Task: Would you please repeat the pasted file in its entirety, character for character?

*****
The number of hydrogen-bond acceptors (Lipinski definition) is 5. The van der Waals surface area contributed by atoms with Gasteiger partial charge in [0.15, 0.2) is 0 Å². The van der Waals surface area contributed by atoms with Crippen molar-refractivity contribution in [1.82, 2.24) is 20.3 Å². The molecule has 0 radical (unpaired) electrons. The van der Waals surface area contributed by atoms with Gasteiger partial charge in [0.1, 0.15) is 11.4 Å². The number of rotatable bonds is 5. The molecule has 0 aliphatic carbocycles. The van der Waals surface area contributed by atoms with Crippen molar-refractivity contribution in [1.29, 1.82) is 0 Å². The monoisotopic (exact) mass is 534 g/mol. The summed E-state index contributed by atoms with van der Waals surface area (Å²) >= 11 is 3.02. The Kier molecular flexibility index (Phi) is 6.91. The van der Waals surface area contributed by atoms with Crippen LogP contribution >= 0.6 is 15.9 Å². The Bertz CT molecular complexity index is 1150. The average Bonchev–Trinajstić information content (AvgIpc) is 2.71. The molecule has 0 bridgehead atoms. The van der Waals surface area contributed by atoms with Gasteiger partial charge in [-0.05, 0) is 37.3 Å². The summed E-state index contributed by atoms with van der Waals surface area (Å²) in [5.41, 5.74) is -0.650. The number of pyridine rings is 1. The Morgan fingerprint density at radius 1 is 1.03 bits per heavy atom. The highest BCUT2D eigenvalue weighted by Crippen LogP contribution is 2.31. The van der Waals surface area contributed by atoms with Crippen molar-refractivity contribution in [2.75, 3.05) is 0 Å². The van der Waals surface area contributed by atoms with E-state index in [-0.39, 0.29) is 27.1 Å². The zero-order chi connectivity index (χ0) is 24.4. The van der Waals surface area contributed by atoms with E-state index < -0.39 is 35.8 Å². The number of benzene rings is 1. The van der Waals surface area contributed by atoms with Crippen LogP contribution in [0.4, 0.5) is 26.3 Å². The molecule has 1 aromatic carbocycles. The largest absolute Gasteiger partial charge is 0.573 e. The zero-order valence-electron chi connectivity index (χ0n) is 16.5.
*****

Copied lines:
The number of hydrogen-bond acceptors (Lipinski definition) is 5. The van der Waals surface area contributed by atoms with Gasteiger partial charge in [0.15, 0.2) is 0 Å². The van der Waals surface area contributed by atoms with Crippen molar-refractivity contribution in [1.82, 2.24) is 20.3 Å². The molecule has 0 radical (unpaired) electrons. The van der Waals surface area contributed by atoms with Gasteiger partial charge in [0.1, 0.15) is 11.4 Å². The number of rotatable bonds is 5. The molecule has 0 aliphatic carbocycles. The van der Waals surface area contributed by atoms with Crippen molar-refractivity contribution in [1.29, 1.82) is 0 Å². The monoisotopic (exact) mass is 534 g/mol. The summed E-state index contributed by atoms with van der Waals surface area (Å²) >= 11 is 3.02. The Kier molecular flexibility index (Phi) is 6.91. The van der Waals surface area contributed by atoms with Crippen LogP contribution >= 0.6 is 15.9 Å². The Bertz CT molecular complexity index is 1150. The average Bonchev–Trinajstić information content (AvgIpc) is 2.71. The molecule has 0 bridgehead atoms. The van der Waals surface area contributed by atoms with Gasteiger partial charge in [-0.05, 0) is 37.3 Å². The summed E-state index contributed by atoms with van der Waals surface area (Å²) in [5.41, 5.74) is -0.650. The number of pyridine rings is 1. The Morgan fingerprint density at radius 1 is 1.03 bits per heavy atom. The highest BCUT2D eigenvalue weighted by Crippen LogP contribution is 2.31. The van der Waals surface area contributed by atoms with Crippen molar-refractivity contribution in [2.75, 3.05) is 0 Å². The van der Waals surface area contributed by atoms with E-state index in [-0.39, 0.29) is 27.1 Å². The zero-order chi connectivity index (χ0) is 24.4. The van der Waals surface area contributed by atoms with E-state index < -0.39 is 35.8 Å². The number of benzene rings is 1. The van der Waals surface area contributed by atoms with Crippen LogP contribution in [0.4, 0.5) is 26.3 Å². The molecule has 1 aromatic carbocycles. The largest absolute Gasteiger partial charge is 0.573 e. The zero-order valence-electron chi connectivity index (χ0n) is 16.5.